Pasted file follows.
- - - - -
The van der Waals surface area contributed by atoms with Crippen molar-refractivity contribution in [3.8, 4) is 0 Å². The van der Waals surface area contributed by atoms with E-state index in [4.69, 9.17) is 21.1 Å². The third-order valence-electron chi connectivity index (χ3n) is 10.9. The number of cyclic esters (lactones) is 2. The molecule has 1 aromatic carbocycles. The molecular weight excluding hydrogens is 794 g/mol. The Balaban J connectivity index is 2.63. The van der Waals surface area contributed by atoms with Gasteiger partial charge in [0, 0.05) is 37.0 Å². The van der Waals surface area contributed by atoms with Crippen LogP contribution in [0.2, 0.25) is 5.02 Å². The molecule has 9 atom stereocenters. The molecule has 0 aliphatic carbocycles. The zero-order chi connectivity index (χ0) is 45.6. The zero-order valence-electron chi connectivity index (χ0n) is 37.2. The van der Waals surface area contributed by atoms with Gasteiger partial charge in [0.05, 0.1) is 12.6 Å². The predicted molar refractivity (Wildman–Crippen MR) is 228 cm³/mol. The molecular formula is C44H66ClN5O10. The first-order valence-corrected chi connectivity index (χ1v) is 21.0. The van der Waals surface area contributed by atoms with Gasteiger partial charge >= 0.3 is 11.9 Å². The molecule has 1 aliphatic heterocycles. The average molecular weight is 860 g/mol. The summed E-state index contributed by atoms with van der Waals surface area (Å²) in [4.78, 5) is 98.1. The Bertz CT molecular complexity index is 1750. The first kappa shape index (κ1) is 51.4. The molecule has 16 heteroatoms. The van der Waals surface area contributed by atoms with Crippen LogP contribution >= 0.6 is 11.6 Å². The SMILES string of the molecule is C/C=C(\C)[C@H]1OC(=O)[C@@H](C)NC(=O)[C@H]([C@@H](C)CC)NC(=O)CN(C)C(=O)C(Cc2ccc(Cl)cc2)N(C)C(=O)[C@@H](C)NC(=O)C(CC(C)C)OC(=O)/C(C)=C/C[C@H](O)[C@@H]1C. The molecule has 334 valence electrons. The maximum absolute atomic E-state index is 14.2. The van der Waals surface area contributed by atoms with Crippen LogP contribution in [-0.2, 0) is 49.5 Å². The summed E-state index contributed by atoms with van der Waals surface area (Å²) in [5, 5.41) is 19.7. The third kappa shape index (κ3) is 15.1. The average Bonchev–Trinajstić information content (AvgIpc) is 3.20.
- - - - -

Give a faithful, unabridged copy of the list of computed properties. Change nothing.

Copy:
The van der Waals surface area contributed by atoms with Crippen molar-refractivity contribution in [3.8, 4) is 0 Å². The van der Waals surface area contributed by atoms with E-state index in [4.69, 9.17) is 21.1 Å². The third-order valence-electron chi connectivity index (χ3n) is 10.9. The number of cyclic esters (lactones) is 2. The molecule has 1 aromatic carbocycles. The molecular weight excluding hydrogens is 794 g/mol. The Balaban J connectivity index is 2.63. The van der Waals surface area contributed by atoms with Gasteiger partial charge in [0, 0.05) is 37.0 Å². The van der Waals surface area contributed by atoms with Crippen LogP contribution in [0.2, 0.25) is 5.02 Å². The molecule has 9 atom stereocenters. The molecule has 0 aliphatic carbocycles. The zero-order chi connectivity index (χ0) is 45.6. The zero-order valence-electron chi connectivity index (χ0n) is 37.2. The van der Waals surface area contributed by atoms with Gasteiger partial charge in [0.05, 0.1) is 12.6 Å². The predicted molar refractivity (Wildman–Crippen MR) is 228 cm³/mol. The molecular formula is C44H66ClN5O10. The first-order valence-corrected chi connectivity index (χ1v) is 21.0. The van der Waals surface area contributed by atoms with Gasteiger partial charge >= 0.3 is 11.9 Å². The molecule has 1 aliphatic heterocycles. The average molecular weight is 860 g/mol. The summed E-state index contributed by atoms with van der Waals surface area (Å²) in [4.78, 5) is 98.1. The Bertz CT molecular complexity index is 1750. The first kappa shape index (κ1) is 51.4. The molecule has 16 heteroatoms. The van der Waals surface area contributed by atoms with Crippen LogP contribution >= 0.6 is 11.6 Å². The SMILES string of the molecule is C/C=C(\C)[C@H]1OC(=O)[C@@H](C)NC(=O)[C@H]([C@@H](C)CC)NC(=O)CN(C)C(=O)C(Cc2ccc(Cl)cc2)N(C)C(=O)[C@@H](C)NC(=O)C(CC(C)C)OC(=O)/C(C)=C/C[C@H](O)[C@@H]1C. The molecule has 334 valence electrons. The maximum absolute atomic E-state index is 14.2. The van der Waals surface area contributed by atoms with Crippen LogP contribution in [-0.2, 0) is 49.5 Å². The summed E-state index contributed by atoms with van der Waals surface area (Å²) in [5, 5.41) is 19.7. The third kappa shape index (κ3) is 15.1. The average Bonchev–Trinajstić information content (AvgIpc) is 3.20.